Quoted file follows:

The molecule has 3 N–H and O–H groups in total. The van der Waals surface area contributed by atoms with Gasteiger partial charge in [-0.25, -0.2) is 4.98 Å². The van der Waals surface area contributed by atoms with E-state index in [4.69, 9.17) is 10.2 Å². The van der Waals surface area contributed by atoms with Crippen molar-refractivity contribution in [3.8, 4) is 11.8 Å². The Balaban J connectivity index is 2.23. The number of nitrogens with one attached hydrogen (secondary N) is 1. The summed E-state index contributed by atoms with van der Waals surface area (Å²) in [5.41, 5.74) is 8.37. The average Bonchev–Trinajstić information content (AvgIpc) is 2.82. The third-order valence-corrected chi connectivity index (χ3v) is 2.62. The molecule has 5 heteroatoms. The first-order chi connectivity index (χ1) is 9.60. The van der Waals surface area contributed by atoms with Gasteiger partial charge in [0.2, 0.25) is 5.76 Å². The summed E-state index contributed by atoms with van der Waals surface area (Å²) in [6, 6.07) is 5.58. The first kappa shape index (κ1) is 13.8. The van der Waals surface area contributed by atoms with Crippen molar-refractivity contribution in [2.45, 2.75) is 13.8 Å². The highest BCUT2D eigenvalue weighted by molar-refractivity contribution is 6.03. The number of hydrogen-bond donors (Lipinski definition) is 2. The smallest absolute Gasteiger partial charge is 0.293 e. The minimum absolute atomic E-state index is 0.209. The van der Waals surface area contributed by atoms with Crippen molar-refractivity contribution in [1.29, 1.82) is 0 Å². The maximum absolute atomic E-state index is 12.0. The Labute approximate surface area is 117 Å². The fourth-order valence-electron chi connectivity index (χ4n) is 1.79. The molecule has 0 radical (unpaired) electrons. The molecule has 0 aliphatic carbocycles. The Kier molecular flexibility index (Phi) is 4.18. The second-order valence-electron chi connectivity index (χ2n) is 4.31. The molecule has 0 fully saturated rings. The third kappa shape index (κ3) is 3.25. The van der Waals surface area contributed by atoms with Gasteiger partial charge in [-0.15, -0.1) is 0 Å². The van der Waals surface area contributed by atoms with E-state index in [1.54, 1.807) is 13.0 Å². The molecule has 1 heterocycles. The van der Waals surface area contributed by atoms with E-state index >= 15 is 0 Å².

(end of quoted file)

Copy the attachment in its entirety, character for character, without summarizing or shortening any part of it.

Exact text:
The molecule has 3 N–H and O–H groups in total. The van der Waals surface area contributed by atoms with Gasteiger partial charge in [-0.25, -0.2) is 4.98 Å². The van der Waals surface area contributed by atoms with E-state index in [4.69, 9.17) is 10.2 Å². The van der Waals surface area contributed by atoms with Crippen molar-refractivity contribution in [3.8, 4) is 11.8 Å². The Balaban J connectivity index is 2.23. The number of nitrogens with one attached hydrogen (secondary N) is 1. The summed E-state index contributed by atoms with van der Waals surface area (Å²) in [5.41, 5.74) is 8.37. The average Bonchev–Trinajstić information content (AvgIpc) is 2.82. The third-order valence-corrected chi connectivity index (χ3v) is 2.62. The molecule has 5 heteroatoms. The first-order chi connectivity index (χ1) is 9.60. The van der Waals surface area contributed by atoms with Gasteiger partial charge in [0.2, 0.25) is 5.76 Å². The summed E-state index contributed by atoms with van der Waals surface area (Å²) in [6, 6.07) is 5.58. The first kappa shape index (κ1) is 13.8. The van der Waals surface area contributed by atoms with Crippen molar-refractivity contribution in [2.45, 2.75) is 13.8 Å². The highest BCUT2D eigenvalue weighted by molar-refractivity contribution is 6.03. The number of hydrogen-bond donors (Lipinski definition) is 2. The smallest absolute Gasteiger partial charge is 0.293 e. The minimum absolute atomic E-state index is 0.209. The van der Waals surface area contributed by atoms with Crippen molar-refractivity contribution in [1.29, 1.82) is 0 Å². The maximum absolute atomic E-state index is 12.0. The Labute approximate surface area is 117 Å². The fourth-order valence-electron chi connectivity index (χ4n) is 1.79. The molecule has 0 radical (unpaired) electrons. The molecule has 0 aliphatic carbocycles. The Kier molecular flexibility index (Phi) is 4.18. The second-order valence-electron chi connectivity index (χ2n) is 4.31. The molecule has 0 fully saturated rings. The third kappa shape index (κ3) is 3.25. The van der Waals surface area contributed by atoms with Gasteiger partial charge in [-0.15, -0.1) is 0 Å². The van der Waals surface area contributed by atoms with E-state index in [1.54, 1.807) is 13.0 Å². The molecule has 1 heterocycles. The van der Waals surface area contributed by atoms with E-state index >= 15 is 0 Å².